In August of 1981, you first laid eyes on your people through the bars of a cage at the Winnipeg Humane Society. Just a few weeks after your people moved into (what was to be) your house in Winnipeg, you reached out a little velvet paw, and meowed a “hey, look at me!” (It may have also been significant that your food dish was getting low at the time...)
When the cage door opened, you jumped onto a shoulder, purring madly, a steady low d-f minor third with a “rusty squeek" on the exhale. The obvious tonality and tempo of your purr inspired the assignment by your people of your official theme song – the d-minor "Frere Jacque" slow movement of Mahler's Symphony No. 1 (which your people performed with the WSO a few weeks after you moved in with us).
Many "lyrics" were composed by your people to your song, which we won't get into here. It always started “Little I--gor”... and went on on to describe something you were into at the time. Your unerring d-minor purr always provided a virtuoso accompaniment.
Back to our story. The Humane Society adoption formalities and the car trip home completed, you quickly took command over your kingdom, which you graciously agreed to share with your humans (and shared with other felines later.) It was, is, and ever will be “Igor's House.”
Thanks for sharing it with us, Puss.
You grew from a feisty kitten into a big strong cat who could have been truly fearsome if you had a mean bone in your body. Lucky for us, you didn't.
Many a flute student and visiting computer geek got to know you. All appreciators of felines amongst them remarked on how handsome and sweet you were. In your prime, many exclaimed on first sight of you, “What a big cat!” Everyone who got to know you said, “what a nice cat!.”
And you trained your people well. It was never hard to know when mealtimes were expected.
In the morning, if purring in a sleeping human ear got no action, next came the knocking down of objects off the dresser top. Or playing with the “rabbit ear” TV antenna, the window shade, or the ultimate -- rattling of the mirror. And if that didn't work, you'd organize a tag - team effort with the other cats.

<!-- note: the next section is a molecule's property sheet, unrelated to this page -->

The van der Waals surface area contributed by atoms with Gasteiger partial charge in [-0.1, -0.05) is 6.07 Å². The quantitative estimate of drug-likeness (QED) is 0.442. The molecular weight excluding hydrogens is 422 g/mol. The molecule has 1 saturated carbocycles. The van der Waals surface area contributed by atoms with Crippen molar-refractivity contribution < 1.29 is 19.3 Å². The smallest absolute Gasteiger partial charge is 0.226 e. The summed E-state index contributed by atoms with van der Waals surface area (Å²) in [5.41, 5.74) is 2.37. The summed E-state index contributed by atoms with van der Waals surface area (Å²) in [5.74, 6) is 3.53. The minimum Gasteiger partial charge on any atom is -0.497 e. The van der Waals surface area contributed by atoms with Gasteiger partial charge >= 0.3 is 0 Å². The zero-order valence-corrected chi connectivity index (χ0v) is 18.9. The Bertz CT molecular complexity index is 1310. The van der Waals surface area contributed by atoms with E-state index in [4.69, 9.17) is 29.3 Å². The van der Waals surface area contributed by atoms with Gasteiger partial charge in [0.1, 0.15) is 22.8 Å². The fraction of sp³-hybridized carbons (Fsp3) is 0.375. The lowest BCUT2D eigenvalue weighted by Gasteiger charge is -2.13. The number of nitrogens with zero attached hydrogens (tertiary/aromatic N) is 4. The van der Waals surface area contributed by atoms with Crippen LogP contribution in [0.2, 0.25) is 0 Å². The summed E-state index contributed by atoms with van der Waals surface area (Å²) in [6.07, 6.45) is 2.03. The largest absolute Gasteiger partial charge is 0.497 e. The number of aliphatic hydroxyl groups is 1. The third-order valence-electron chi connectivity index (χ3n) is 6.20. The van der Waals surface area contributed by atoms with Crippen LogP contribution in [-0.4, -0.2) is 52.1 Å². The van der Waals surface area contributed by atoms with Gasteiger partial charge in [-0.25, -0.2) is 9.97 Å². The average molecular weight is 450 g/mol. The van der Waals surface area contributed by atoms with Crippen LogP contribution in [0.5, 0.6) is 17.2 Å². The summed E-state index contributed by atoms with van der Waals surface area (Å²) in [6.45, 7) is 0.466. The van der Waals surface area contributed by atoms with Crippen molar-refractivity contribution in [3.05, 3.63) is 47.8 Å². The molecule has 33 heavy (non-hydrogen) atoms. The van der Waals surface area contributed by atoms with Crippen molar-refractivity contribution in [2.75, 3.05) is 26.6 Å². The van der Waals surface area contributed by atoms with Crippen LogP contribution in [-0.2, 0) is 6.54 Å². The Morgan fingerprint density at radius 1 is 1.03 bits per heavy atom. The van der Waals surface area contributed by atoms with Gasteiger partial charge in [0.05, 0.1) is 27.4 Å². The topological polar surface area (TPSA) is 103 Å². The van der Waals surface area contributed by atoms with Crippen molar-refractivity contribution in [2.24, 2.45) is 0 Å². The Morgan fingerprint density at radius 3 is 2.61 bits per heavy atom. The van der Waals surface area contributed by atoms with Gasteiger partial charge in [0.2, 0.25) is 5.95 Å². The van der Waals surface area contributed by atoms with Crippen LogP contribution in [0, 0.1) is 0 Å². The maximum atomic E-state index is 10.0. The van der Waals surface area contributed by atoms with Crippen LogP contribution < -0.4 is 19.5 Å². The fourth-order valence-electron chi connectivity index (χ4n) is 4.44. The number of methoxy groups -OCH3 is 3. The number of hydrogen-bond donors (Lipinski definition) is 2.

In the evening, it would start with ™The Stare, escalate to plaintive meowing, and assorted mischief making. The words "Are you Hungry?" never (until near the end) failed to get a big response -- even if the food dish was still part full, and you were still licking your chops from a course of a meal.
It was amazing how quickly you realized that having other cats in your house also meant -- more food dishes. But you were always very polite, letting either Delilah or Sophie nudge you away from a dish so they could eat.
You were no dummy -- you knew there would be left-overs.
And when your people were both away at work, there was always a worried looking orange tabby watching out the window when they came home. The sound of a key in the lock brought you running to the door.
And when you got picked up by a returning human, you gave the nicest "chin nuzzles" a person could ask for.
Bless your heart, the greeting Igor gave me when I came back from Canadian Forces Basic Training is by far the best memory I have of that time. Even if I had to spend a lot of time trying to keep cat hair off my uniform (and never completely succeeding, of course...).
You could reboot any of several generations of DOS or OS/2 PCs by walking across the keyboard. You were uncannily able to hit the CTRL+ALT keys with a back foot, and the DEL key with a front foot. Then your geek human got a keyboard drawer, and wrecked your fun.
You could disrupt TV watching or the reading of any newspaper, book, or magazine by very precisely interfering with the line of sight the human had been using. Your tactics included; sitting in front of the computer monitor, sprawling across an open book, attacking an open newspaper when the human moved it to change pages, etc.
You fought a good fight, Little Buddy, against hyperthyroid, kidney failure and associated heart problems. Dr. Lameg did what she could for you for over two years. You were a mere shadow of your former self for many months. But thanks to Dr. Lameg, we had a lot of extra quality time together.
Many new verses of the d-minor "Igor song" were improvised as the months and years went by. But when your weight dropped below 6 pounds and kept going down, your people couldn't bear to see you suffer further. And the gentle doctor sent you beyond your ills on July 31, 1998.
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Last site update started 02/20/20.